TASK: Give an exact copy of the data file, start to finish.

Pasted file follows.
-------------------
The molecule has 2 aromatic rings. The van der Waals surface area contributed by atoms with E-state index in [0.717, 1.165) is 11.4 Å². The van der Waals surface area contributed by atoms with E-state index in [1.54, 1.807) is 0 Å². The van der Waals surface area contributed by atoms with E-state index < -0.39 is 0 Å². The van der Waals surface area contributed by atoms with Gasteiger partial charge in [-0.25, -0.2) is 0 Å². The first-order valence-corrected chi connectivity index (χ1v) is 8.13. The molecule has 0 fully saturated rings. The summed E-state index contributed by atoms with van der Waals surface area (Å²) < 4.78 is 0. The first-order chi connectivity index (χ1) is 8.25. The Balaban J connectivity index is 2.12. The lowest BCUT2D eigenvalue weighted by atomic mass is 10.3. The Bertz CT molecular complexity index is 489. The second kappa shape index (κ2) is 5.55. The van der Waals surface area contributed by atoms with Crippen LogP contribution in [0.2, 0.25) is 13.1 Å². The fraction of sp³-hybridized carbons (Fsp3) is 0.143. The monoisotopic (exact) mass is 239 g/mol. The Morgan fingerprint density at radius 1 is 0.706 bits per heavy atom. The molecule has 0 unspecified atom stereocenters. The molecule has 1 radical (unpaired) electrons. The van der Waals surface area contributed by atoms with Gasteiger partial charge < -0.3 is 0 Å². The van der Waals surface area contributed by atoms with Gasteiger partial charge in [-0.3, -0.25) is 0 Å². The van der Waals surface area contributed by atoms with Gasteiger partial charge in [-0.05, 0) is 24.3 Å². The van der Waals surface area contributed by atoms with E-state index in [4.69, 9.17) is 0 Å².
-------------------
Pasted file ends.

The molecule has 2 aromatic rings. The van der Waals surface area contributed by atoms with E-state index in [0.717, 1.165) is 11.4 Å². The van der Waals surface area contributed by atoms with E-state index in [1.54, 1.807) is 0 Å². The van der Waals surface area contributed by atoms with E-state index < -0.39 is 0 Å². The van der Waals surface area contributed by atoms with Gasteiger partial charge in [-0.25, -0.2) is 0 Å². The first-order valence-corrected chi connectivity index (χ1v) is 8.13. The molecule has 0 fully saturated rings. The summed E-state index contributed by atoms with van der Waals surface area (Å²) < 4.78 is 0. The first-order chi connectivity index (χ1) is 8.25. The Balaban J connectivity index is 2.12. The lowest BCUT2D eigenvalue weighted by atomic mass is 10.3. The Bertz CT molecular complexity index is 489. The second kappa shape index (κ2) is 5.55. The van der Waals surface area contributed by atoms with Crippen LogP contribution in [0.2, 0.25) is 13.1 Å². The fraction of sp³-hybridized carbons (Fsp3) is 0.143. The monoisotopic (exact) mass is 239 g/mol. The Morgan fingerprint density at radius 1 is 0.706 bits per heavy atom. The molecule has 0 unspecified atom stereocenters. The molecule has 1 radical (unpaired) electrons. The van der Waals surface area contributed by atoms with Gasteiger partial charge < -0.3 is 0 Å². The van der Waals surface area contributed by atoms with Gasteiger partial charge in [-0.3, -0.25) is 0 Å². The van der Waals surface area contributed by atoms with Gasteiger partial charge in [-0.05, 0) is 24.3 Å². The van der Waals surface area contributed by atoms with E-state index in [4.69, 9.17) is 0 Å².